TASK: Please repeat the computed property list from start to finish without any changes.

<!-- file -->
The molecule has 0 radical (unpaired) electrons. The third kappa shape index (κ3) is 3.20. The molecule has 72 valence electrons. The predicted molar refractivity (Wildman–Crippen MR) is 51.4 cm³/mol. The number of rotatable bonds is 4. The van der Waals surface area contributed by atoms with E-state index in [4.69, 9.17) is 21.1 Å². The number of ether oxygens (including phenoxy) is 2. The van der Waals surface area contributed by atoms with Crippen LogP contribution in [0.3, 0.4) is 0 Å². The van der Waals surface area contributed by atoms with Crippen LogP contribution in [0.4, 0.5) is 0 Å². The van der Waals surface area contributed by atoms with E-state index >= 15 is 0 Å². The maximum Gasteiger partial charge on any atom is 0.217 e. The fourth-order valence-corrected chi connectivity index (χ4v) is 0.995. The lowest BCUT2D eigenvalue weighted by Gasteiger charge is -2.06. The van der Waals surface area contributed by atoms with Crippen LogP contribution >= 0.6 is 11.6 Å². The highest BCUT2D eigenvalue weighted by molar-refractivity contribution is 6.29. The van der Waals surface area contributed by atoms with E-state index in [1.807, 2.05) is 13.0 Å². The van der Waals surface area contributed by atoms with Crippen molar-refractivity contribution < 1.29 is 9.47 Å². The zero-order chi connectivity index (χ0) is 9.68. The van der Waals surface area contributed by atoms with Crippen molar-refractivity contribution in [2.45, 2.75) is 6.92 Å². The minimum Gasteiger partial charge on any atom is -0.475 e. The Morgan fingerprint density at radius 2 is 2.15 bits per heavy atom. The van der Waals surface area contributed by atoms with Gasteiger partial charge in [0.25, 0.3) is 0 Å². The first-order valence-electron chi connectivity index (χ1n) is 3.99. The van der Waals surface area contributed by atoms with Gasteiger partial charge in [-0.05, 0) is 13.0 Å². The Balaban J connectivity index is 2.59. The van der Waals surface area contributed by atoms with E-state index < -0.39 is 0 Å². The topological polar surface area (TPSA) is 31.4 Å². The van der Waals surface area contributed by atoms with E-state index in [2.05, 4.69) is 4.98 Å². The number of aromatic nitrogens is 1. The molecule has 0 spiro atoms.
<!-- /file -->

The molecule has 0 radical (unpaired) electrons. The third kappa shape index (κ3) is 3.20. The molecule has 72 valence electrons. The predicted molar refractivity (Wildman–Crippen MR) is 51.4 cm³/mol. The number of rotatable bonds is 4. The van der Waals surface area contributed by atoms with E-state index in [4.69, 9.17) is 21.1 Å². The number of ether oxygens (including phenoxy) is 2. The van der Waals surface area contributed by atoms with Crippen LogP contribution in [0.3, 0.4) is 0 Å². The van der Waals surface area contributed by atoms with Crippen LogP contribution in [0.4, 0.5) is 0 Å². The van der Waals surface area contributed by atoms with E-state index >= 15 is 0 Å². The maximum Gasteiger partial charge on any atom is 0.217 e. The fourth-order valence-corrected chi connectivity index (χ4v) is 0.995. The lowest BCUT2D eigenvalue weighted by Gasteiger charge is -2.06. The van der Waals surface area contributed by atoms with Crippen LogP contribution >= 0.6 is 11.6 Å². The highest BCUT2D eigenvalue weighted by molar-refractivity contribution is 6.29. The van der Waals surface area contributed by atoms with E-state index in [1.807, 2.05) is 13.0 Å². The van der Waals surface area contributed by atoms with Crippen molar-refractivity contribution < 1.29 is 9.47 Å². The zero-order chi connectivity index (χ0) is 9.68. The van der Waals surface area contributed by atoms with Crippen molar-refractivity contribution in [2.45, 2.75) is 6.92 Å². The minimum Gasteiger partial charge on any atom is -0.475 e. The Morgan fingerprint density at radius 2 is 2.15 bits per heavy atom. The van der Waals surface area contributed by atoms with Gasteiger partial charge in [0.25, 0.3) is 0 Å². The first-order valence-electron chi connectivity index (χ1n) is 3.99. The van der Waals surface area contributed by atoms with Gasteiger partial charge in [-0.05, 0) is 13.0 Å². The Balaban J connectivity index is 2.59. The van der Waals surface area contributed by atoms with E-state index < -0.39 is 0 Å². The topological polar surface area (TPSA) is 31.4 Å². The van der Waals surface area contributed by atoms with E-state index in [2.05, 4.69) is 4.98 Å². The number of aromatic nitrogens is 1. The molecule has 0 spiro atoms.